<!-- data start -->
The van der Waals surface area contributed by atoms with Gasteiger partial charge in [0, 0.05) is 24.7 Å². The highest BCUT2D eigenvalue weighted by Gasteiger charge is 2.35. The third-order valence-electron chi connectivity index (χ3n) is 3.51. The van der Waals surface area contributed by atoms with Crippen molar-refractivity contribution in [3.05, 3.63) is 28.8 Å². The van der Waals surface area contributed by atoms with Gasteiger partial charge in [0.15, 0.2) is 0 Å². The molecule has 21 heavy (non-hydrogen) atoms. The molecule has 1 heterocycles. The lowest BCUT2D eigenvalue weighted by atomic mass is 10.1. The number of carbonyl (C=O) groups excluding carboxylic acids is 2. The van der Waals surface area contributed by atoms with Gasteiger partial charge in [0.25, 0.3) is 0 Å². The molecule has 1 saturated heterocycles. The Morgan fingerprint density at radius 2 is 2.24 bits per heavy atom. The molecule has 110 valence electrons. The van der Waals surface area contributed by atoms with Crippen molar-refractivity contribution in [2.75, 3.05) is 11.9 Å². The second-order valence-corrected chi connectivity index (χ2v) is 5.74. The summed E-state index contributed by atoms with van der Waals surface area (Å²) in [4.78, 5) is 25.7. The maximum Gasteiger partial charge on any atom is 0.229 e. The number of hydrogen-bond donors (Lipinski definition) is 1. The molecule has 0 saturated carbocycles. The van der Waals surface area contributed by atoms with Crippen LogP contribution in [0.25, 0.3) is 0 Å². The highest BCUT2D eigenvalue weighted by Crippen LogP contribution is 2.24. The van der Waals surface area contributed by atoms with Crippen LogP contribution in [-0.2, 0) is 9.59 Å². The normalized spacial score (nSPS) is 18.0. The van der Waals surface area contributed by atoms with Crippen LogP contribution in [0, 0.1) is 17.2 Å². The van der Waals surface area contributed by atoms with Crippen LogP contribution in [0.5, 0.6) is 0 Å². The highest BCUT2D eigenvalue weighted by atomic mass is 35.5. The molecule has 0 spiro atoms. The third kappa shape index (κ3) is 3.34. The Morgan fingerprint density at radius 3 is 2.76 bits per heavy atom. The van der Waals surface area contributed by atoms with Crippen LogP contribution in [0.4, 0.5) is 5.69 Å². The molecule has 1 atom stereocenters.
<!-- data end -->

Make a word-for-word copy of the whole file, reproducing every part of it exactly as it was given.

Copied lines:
The van der Waals surface area contributed by atoms with Gasteiger partial charge in [0, 0.05) is 24.7 Å². The highest BCUT2D eigenvalue weighted by Gasteiger charge is 2.35. The third-order valence-electron chi connectivity index (χ3n) is 3.51. The van der Waals surface area contributed by atoms with Crippen molar-refractivity contribution in [3.05, 3.63) is 28.8 Å². The van der Waals surface area contributed by atoms with Gasteiger partial charge in [0.15, 0.2) is 0 Å². The molecule has 21 heavy (non-hydrogen) atoms. The molecule has 1 heterocycles. The lowest BCUT2D eigenvalue weighted by atomic mass is 10.1. The number of carbonyl (C=O) groups excluding carboxylic acids is 2. The van der Waals surface area contributed by atoms with Gasteiger partial charge in [0.25, 0.3) is 0 Å². The molecule has 1 saturated heterocycles. The Morgan fingerprint density at radius 2 is 2.24 bits per heavy atom. The molecule has 110 valence electrons. The van der Waals surface area contributed by atoms with Crippen molar-refractivity contribution in [2.75, 3.05) is 11.9 Å². The second-order valence-corrected chi connectivity index (χ2v) is 5.74. The summed E-state index contributed by atoms with van der Waals surface area (Å²) in [4.78, 5) is 25.7. The maximum Gasteiger partial charge on any atom is 0.229 e. The number of hydrogen-bond donors (Lipinski definition) is 1. The molecule has 0 saturated carbocycles. The van der Waals surface area contributed by atoms with Crippen LogP contribution in [0.25, 0.3) is 0 Å². The highest BCUT2D eigenvalue weighted by Crippen LogP contribution is 2.24. The van der Waals surface area contributed by atoms with Crippen LogP contribution in [-0.2, 0) is 9.59 Å². The normalized spacial score (nSPS) is 18.0. The van der Waals surface area contributed by atoms with Crippen LogP contribution in [0, 0.1) is 17.2 Å². The van der Waals surface area contributed by atoms with Crippen LogP contribution in [0.5, 0.6) is 0 Å². The highest BCUT2D eigenvalue weighted by atomic mass is 35.5. The molecule has 0 spiro atoms. The third kappa shape index (κ3) is 3.34. The Morgan fingerprint density at radius 3 is 2.76 bits per heavy atom. The van der Waals surface area contributed by atoms with Crippen LogP contribution in [0.4, 0.5) is 5.69 Å². The molecule has 1 atom stereocenters.